A class popular with honors students at Texas A&M developed by Rodney Hill, professor of architecture, helped him net the 2012 Betty M. Unterberger Award for Outstanding Service to Honors Education.
The award, sponsored by the Honors and Undergraduate Research office, was created to honor Unterberger, a regents professor of history who retired in 2004, in recognition of her many years of service and significant contribution to the growth and development of honors education at Texas A&M.
“Hill’s development of The Design Process course, a perennial favorite among honors students, was a significant factor” in earning the award, said Jon Kotinek, associate director for honors.
The course demonstrates, said Kotinek, that honors learning is about increasing complexity while requiring that students connect with what they are learning in more sophisticated ways.
“Anecdotal evidence of this impact is seen in the fact that every single one of the students selected as a Phi Kappa Phi Outstanding Junior at Texas A&M this year talked about their Design Process experience in their interviews for the award,” said Kotinek.
In the Design Process class, led by Hill and Jorge Vanegas, dean of the College of Architecture, students create knowledge for individual and group projects. They must document and conduct patent searches on at least two innovative ideas each week. Numerous class projects have placed well in social entrepreneur competitions, and the students routinely generate and post YouTube videos to further illustrate their ideas.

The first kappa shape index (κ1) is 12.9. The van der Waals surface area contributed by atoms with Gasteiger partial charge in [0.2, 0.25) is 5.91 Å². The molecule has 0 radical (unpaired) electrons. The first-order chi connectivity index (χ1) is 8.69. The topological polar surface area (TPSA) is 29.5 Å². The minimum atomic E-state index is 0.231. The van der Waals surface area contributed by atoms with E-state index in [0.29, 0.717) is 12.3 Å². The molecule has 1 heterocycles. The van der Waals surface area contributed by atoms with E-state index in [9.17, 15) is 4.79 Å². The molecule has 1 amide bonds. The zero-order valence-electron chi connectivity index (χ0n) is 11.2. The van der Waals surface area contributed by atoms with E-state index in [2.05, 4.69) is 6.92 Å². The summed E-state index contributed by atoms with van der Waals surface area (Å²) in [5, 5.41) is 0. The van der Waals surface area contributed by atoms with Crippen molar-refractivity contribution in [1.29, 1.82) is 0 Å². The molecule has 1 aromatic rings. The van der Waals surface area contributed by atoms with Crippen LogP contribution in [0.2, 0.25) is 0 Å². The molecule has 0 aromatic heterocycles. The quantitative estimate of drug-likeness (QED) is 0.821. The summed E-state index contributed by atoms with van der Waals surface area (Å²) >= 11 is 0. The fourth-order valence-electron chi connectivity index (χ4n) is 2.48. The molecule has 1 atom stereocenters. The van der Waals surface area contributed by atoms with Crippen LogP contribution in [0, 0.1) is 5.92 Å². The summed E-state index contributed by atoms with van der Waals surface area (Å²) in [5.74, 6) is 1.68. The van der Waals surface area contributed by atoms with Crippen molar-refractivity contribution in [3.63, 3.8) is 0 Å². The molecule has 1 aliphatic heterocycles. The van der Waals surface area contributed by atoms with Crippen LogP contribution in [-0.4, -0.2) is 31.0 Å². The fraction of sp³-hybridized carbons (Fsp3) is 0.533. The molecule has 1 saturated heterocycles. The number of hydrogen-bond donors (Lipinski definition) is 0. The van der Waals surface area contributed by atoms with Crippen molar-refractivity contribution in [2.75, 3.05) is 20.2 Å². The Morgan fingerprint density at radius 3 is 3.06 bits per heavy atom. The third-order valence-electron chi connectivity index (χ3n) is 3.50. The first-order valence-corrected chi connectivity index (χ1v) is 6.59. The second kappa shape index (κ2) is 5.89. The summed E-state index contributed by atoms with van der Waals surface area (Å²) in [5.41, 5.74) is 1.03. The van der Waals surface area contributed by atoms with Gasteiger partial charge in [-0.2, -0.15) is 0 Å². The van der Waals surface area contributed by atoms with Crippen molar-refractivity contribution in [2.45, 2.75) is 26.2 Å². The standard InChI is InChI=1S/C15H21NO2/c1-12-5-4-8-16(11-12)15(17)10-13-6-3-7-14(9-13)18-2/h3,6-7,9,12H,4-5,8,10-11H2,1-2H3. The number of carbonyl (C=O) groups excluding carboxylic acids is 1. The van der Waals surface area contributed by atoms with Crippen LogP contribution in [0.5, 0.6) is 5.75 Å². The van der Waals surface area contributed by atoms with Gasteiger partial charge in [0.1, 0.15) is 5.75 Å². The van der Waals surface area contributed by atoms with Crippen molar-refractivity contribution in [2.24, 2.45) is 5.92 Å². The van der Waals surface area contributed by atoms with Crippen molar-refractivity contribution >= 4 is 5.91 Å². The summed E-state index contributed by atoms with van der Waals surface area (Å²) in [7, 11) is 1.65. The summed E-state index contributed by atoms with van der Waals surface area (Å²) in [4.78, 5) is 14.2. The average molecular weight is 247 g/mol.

Hill’s many honors include a spot on the list of the Design Futures Council’s 25 Most Admired Educators (2012), the Minnie Stevens Piper Professorship (2011), Texas A&M Presidential Professor for Teaching Excellence Award (2010), the Texas Society of Architects Award for Outstanding Educational Contributions in Honor of Edward J. Romieniec (2000), Texas A&M’s Eppright Professorship in Undergraduate Teaching Excellence (2005) and the David Tanner Champion of Creativity Award (2006) from the American Creativity Association.
See related story, "Under the Spell of Rodney Hill," in the Texas A&M Foundation's Fall 2010 Spirit Magazine.